A director of a company, who had just found out that one of his favourite staff members had decided to resign, told me that he would not give this person any more of his time or energy and he would not, therefore, be offering her an exit interview.
He was personally very triggered by this person’s decision to leave. He felt it was an attack on him. He felt that she was ungrateful and that she didn’t deserve anything extra from him or the company.
He also said that it would be a complete waste of time to conduct an exit interview because if she had a problem, she should have said so before she made the decision to jump ship so that they could have done something to address the problem.
I am confident that this person didn’t speak up beforehand because this director was not very good at receiving feedback. He had the potential to argue the point if people didn’t agree with him.
However, I think he is right… it is too late to try to fix problems once the person has left. Unfortunately, the bit that he was missing was that this staff member did not feel safe to speak up before she left the organisation and chances are, even if she was offered an exit interview, she would have been unlikely to say very much at the time because what was to be gained?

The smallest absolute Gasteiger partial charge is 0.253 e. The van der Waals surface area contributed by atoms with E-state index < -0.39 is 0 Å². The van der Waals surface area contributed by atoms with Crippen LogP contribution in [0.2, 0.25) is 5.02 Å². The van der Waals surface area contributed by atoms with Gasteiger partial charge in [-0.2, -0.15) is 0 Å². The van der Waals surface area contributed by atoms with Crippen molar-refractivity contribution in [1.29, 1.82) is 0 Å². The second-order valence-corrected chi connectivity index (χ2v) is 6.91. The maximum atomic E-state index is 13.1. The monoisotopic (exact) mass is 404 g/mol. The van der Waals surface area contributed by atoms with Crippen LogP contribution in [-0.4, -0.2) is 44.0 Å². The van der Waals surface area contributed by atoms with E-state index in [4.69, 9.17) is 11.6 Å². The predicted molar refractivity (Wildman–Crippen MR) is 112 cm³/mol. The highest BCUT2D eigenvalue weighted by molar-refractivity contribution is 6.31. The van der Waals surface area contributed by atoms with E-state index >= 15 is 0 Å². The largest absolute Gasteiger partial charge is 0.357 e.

And Adelaide is a small place; so, you don’t go around burning bridges, right?
However, I think there is real value to be achieved from holding an exit interview but only if they are conducted in a way that is safe. So how do you make it safe and effective?
I believe that the best person to conduct an exit interview is someone independent from the employer; someone who can give the feedback in a way that can be heard and acted upon.
An employee or leader is too close to the situation. They may feel ashamed or embarrassed if they discover at the eleventh hour that they have been partly responsible for this person’s decision to leave. And if we feel blamed, chances are we then go into defensive mode.
But an independent third party can interview the person in a sensitive manner. They have no emotional attachment to the person leaving or their reasons for leaving. They can then provide that feedback in a way that can be actioned.
A person leaving your employment has a story to tell about their experience working for you. That story might be good or not so good. There are lots of reasons why people move on. But gathering information about everyone’s stories and experience will help you to constantly improve your workplace and ensure you provide your team with a welcoming and safe place to work.